Seasonal Affective Disorder – It’s Not Just the Winter Blues

woman with a red cap playing in the snow to beat SAD

Movement for the joy of it!

 

There are many things to love about living in Grand Rapids, Michigan. But let’s admit it – winter can be a tough season for those of us who live in the Midwest. Unfortunately, seasonal affective disorder (SAD) is more than just a case of the “winter blues.” It can cause mood swings, anxiety, severe depression, and suicidal thoughts when grey skies are the color of the week. In addition, surveys show increased alcohol consumption during the winter months in colder climes. And alcohol can exacerbate mood, anxiety, and depression. It is a vicious cycle.

 

Seasonal changes in mood and behavior (seasonality) may be closely related to alcoholism. Some patients with alcoholism have a seasonal pattern to their alcohol misuse. They may be self-medicating an underlying seasonal affective disorder (SAD) with alcohol or manifesting a seasonal pattern of alcohol-induced depression. NIH Alcoholism and Seasonal Affective Disorder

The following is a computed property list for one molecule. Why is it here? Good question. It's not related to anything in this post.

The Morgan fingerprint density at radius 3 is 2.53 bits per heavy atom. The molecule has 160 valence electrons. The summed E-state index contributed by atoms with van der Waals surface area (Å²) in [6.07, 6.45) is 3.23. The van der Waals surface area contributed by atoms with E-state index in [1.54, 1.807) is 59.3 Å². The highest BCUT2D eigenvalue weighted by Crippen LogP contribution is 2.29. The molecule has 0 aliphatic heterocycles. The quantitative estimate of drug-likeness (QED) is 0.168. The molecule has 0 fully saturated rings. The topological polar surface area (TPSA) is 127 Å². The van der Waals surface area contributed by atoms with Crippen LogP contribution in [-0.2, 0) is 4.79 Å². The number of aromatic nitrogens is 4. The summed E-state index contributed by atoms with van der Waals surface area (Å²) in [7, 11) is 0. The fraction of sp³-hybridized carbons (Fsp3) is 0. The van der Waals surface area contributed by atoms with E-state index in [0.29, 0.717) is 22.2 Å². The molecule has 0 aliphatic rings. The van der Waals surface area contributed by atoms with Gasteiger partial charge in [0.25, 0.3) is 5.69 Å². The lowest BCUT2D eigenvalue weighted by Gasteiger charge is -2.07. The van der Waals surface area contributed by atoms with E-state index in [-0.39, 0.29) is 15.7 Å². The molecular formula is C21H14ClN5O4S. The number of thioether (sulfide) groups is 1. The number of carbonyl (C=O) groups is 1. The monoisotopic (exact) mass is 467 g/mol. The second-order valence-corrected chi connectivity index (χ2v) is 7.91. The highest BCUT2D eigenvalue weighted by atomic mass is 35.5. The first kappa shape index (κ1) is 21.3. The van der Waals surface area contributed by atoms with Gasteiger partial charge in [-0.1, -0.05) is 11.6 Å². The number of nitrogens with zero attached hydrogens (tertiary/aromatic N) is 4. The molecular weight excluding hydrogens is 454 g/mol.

The good news is that many effective coping strategies exist to take the edge off the winter doldrums. These range from easy-to-apply steps you can take on your own to professional intervention. If you or a loved one would like to learn more about SAD, addiction and co-occurring mental health conditions, contact Sanford Behavioral Health today. We’re available at 616.202.3326 or via online message and look forward to helping you find the best recovery services possible.

 

What Causes Winter Depression?

Winter depression, which may be diagnosed as SAD, is most closely linked to daylight. Hence, it is prevalent in areas farther from the equator or where sunlight levels are generally lower due to prevailing weather patterns. For people with SAD, lower light levels disturb their internal clocks, causing unhappy moods. Shifts in light levels likewise disrupt the body’s melatonin and serotonin, naturally produced body chemicals that regulate sleep and mood.